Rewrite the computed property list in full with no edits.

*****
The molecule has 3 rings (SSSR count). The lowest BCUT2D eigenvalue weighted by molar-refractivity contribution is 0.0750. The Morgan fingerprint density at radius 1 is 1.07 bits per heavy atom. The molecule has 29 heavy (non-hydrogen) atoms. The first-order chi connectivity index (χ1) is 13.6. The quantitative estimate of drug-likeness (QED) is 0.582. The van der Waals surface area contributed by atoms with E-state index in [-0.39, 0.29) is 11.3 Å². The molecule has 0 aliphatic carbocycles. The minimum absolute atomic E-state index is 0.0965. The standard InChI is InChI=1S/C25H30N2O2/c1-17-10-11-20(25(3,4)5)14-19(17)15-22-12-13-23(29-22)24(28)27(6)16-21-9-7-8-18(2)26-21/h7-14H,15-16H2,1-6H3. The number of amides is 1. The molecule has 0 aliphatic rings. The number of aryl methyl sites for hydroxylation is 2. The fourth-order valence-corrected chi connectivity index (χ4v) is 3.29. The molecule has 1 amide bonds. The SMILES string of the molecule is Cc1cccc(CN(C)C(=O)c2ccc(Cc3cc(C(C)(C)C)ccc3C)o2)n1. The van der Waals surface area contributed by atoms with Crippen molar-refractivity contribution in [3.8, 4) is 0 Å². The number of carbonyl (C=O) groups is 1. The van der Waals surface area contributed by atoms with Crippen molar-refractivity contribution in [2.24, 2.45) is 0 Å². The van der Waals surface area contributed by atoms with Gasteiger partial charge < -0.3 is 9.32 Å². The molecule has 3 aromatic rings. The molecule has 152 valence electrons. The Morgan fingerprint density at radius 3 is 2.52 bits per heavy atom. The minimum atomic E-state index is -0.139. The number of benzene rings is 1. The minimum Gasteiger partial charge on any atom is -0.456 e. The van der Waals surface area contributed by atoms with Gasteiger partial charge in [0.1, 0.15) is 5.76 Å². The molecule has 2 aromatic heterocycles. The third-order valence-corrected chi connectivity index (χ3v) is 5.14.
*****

The molecule has 3 rings (SSSR count). The lowest BCUT2D eigenvalue weighted by molar-refractivity contribution is 0.0750. The Morgan fingerprint density at radius 1 is 1.07 bits per heavy atom. The molecule has 29 heavy (non-hydrogen) atoms. The first-order chi connectivity index (χ1) is 13.6. The quantitative estimate of drug-likeness (QED) is 0.582. The van der Waals surface area contributed by atoms with E-state index in [-0.39, 0.29) is 11.3 Å². The molecule has 0 aliphatic carbocycles. The minimum absolute atomic E-state index is 0.0965. The standard InChI is InChI=1S/C25H30N2O2/c1-17-10-11-20(25(3,4)5)14-19(17)15-22-12-13-23(29-22)24(28)27(6)16-21-9-7-8-18(2)26-21/h7-14H,15-16H2,1-6H3. The number of amides is 1. The molecule has 0 aliphatic rings. The number of aryl methyl sites for hydroxylation is 2. The fourth-order valence-corrected chi connectivity index (χ4v) is 3.29. The molecule has 1 amide bonds. The SMILES string of the molecule is Cc1cccc(CN(C)C(=O)c2ccc(Cc3cc(C(C)(C)C)ccc3C)o2)n1. The van der Waals surface area contributed by atoms with Crippen molar-refractivity contribution in [3.8, 4) is 0 Å². The number of carbonyl (C=O) groups is 1. The van der Waals surface area contributed by atoms with Crippen molar-refractivity contribution in [2.24, 2.45) is 0 Å². The van der Waals surface area contributed by atoms with Gasteiger partial charge < -0.3 is 9.32 Å². The molecule has 3 aromatic rings. The molecule has 152 valence electrons. The Morgan fingerprint density at radius 3 is 2.52 bits per heavy atom. The minimum atomic E-state index is -0.139. The number of benzene rings is 1. The minimum Gasteiger partial charge on any atom is -0.456 e. The van der Waals surface area contributed by atoms with Gasteiger partial charge in [0.1, 0.15) is 5.76 Å². The molecule has 2 aromatic heterocycles. The third-order valence-corrected chi connectivity index (χ3v) is 5.14.